So at this point, we can click Add. At this point we have our front end configured for our front door. Now we need to tell Azure what the backend is going to be where are we going to send our traffic to. So we'll go ahead and plus it up here and we'll just call this MyBackend. Actually we'll call it MyBackendPool.
We'll go ahead and add a backend and the backend host type allows us to define what that backend is. In our case here, it's an app service. So we'll select App service. We can see it fills in the backend host name, the backend host header. All of this HTTP information is automatically filled in. We'll go ahead and add this backend and then we'll add the second backend bluewidget2 and we add.
These health probes here allow the front door to check the status of our backends. These can be left at their defaults. And then the load balancing settings down here are used as it says here to define what sample set we need to call the backend as healthy or unhealthy. We'll go ahead and add. And now we have our front end and our backend defined.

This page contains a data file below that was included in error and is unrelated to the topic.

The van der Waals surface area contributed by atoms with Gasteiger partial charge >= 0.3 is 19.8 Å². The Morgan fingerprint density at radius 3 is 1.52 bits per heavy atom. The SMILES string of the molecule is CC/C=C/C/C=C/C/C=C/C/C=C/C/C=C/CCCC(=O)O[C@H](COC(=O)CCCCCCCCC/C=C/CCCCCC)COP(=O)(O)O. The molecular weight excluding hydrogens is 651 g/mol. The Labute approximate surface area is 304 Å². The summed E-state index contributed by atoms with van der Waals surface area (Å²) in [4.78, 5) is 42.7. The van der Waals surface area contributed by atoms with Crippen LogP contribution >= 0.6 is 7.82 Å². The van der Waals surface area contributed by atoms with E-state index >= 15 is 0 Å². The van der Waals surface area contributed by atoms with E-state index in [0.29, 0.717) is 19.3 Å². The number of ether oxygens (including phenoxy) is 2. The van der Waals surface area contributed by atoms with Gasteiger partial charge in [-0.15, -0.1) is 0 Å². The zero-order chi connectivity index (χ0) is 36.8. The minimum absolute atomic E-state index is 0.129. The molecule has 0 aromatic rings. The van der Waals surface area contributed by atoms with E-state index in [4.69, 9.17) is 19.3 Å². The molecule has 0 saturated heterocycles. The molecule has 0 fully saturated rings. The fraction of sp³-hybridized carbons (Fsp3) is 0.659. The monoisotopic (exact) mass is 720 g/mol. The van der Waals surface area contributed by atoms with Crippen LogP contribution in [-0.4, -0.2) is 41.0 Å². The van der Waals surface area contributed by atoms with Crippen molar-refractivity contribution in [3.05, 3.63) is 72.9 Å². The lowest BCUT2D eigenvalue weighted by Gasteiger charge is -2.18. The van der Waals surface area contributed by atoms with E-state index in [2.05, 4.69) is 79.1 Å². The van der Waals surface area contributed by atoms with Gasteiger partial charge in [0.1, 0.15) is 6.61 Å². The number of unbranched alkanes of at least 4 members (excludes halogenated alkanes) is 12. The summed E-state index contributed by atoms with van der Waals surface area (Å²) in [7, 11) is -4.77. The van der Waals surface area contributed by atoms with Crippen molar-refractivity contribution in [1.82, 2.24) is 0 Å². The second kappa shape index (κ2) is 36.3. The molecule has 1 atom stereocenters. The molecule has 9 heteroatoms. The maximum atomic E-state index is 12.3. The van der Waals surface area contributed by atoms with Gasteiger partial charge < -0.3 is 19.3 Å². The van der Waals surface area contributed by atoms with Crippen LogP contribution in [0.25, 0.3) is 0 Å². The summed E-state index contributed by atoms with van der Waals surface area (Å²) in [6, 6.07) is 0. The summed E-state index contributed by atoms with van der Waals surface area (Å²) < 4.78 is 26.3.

At this point, we need to add a routing rule. Now this routing rule is going to map the front end host to a backend pool. So let's go ahead and create a routing rule here and we'll just call this MyRule. Now for this demonstration we can accept the default settings here because the accepted protocol is HTTP and HTTPS which is what we're going to send to our backend. And we can see the front end is already free filled with the front end that we defined earlier.
The pattern to match is the default URL path and then the route details here tell front door what to do. For example, with the forward setting, if we hover over this, we tell the front door to forward traffic to the backend rather than redirect it. We can see the backend pool is configured. If we hover over URL rewrite, we can take a look here and see that by enabling this, we can configure a path to use when constructing this request for the URL and use a rewrite to forward that to the backend. And the same thing with caching here. We can enable caching for this particular routing rule.